Tobias McGlinchy Hill was born in Blantyre, near Glasgow, Scotland, on 5 November 1915, the son of Alice Wood, a mill worker, and her husband, Joseph Hill, a coalminer. Toby learnt about hardship and unionism at a young age: his mother had started work in the Blantyre mills at the age of six and his father had worked as a rivet boy in the Belfast shipyards. In 1925 the family emigrated to New Zealand and settled in Christchurch, where Toby attended St Mary’s School. A clever child, he was an avid reader and a good talker. The Hills were a close-knit Catholic family who loved reading, story telling, singing and dancing.
Hill won a scholarship to St Bede’s College in Christchurch, but his family could not afford the uniform and books. He went to sea for a few months before getting work at Woolston Tanneries, where he was a delegate for the Canterbury Freezing-works and Related Trades Employees’ Union. In 1936 he returned to sea and became involved in a celebrated industrial action concerning the steamer Limerick, when the ship sailed from Honolulu without most of its crew as a result of a dispute over the use of non-union stevedores. In 1938 he became a waterside worker and within a year was elected to the executive of the Lyttelton branch of the New Zealand Waterside Workers’ Union. In the late 1930s he was involved in action by watersiders against the export of scrap iron to Japan. On 8 March 1938 he married Florence Mary Bradford at St Mary’s Church, Manchester Street, Christchurch. They were to have five sons and a daughter.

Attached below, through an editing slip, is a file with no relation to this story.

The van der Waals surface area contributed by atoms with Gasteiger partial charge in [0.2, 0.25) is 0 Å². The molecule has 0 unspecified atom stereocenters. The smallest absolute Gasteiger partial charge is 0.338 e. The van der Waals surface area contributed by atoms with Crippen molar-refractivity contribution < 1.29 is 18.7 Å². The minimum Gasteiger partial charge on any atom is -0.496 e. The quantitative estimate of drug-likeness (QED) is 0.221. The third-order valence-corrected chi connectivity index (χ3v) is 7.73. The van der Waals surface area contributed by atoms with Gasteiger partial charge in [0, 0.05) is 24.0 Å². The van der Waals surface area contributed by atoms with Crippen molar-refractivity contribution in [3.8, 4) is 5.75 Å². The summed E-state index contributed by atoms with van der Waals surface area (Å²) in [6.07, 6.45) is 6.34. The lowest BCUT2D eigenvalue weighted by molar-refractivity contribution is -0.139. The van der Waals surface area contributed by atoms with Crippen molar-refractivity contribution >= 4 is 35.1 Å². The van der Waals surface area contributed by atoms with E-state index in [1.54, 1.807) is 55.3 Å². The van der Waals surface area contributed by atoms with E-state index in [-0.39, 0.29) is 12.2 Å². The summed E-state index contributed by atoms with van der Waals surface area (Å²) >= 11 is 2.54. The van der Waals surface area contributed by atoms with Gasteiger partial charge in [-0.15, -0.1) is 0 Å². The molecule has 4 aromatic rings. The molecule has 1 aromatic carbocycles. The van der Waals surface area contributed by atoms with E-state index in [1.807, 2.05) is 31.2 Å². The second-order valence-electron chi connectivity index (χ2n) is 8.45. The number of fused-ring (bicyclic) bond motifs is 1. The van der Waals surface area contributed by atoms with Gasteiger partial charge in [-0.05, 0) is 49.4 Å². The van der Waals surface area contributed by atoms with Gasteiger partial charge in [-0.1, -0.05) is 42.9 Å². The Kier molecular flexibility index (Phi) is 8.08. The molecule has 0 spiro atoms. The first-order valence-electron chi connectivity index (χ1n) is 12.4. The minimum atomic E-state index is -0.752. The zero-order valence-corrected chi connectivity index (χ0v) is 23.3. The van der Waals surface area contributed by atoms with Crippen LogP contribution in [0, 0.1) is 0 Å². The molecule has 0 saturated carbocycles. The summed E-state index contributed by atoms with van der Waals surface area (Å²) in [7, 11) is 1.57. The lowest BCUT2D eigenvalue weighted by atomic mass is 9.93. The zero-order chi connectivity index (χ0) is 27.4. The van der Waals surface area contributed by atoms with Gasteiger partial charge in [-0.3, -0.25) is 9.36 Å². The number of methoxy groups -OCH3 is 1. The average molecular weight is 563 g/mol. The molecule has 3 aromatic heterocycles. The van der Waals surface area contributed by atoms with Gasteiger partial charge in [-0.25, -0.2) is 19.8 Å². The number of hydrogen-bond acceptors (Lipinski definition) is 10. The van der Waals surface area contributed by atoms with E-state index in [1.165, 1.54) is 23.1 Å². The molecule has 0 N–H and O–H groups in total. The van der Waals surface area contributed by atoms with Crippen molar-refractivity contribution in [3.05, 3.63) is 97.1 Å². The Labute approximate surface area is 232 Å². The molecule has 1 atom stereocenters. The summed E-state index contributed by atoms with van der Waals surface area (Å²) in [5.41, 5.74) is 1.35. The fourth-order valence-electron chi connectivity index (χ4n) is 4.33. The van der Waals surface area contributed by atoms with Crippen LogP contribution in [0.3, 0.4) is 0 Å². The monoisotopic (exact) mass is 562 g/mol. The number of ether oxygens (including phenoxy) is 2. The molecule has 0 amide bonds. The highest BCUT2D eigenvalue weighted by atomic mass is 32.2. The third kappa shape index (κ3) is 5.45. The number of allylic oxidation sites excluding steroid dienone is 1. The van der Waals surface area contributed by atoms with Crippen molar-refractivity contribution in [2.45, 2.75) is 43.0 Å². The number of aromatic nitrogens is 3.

In April 1942 Toby Hill was elected national secretary of the Waterside Workers’ Union, based in Wellington. Endorsed by the long-time incumbent, Jim Roberts, who had resigned, he defeated two other candidates in a national ballot. In February 1944 another militant, Jock Barnes, was elected the union’s national president. Although Barnes became the dominant personality in the union, Hill was an important leader in his own right. Neither flamboyant nor theatrical, he was an able official who gave incisive explanations in his reports to union meetings.
After the Second World War, industrial relations on the waterfront worsened and disputes were endemic. The watersiders were New Zealand’s leading militant union and had several showdowns with employers and the Labour government. Barnes and Hill were denounced by the press, politicians and employers as ‘wreckers’, ‘dictators’ and instruments of communist policy. Neither man was a member of the Communist Party of New Zealand and they took legal action against newspapers that claimed they were. Hill later remarked that he had ‘had a stomachful of being labelled a communist’. Strongly opposed to communist philosophy, he ‘believed that the way to change governments was by ballot and not by bullets’. Other unfounded rumours claimed that he was a leader of the Catholic Action group.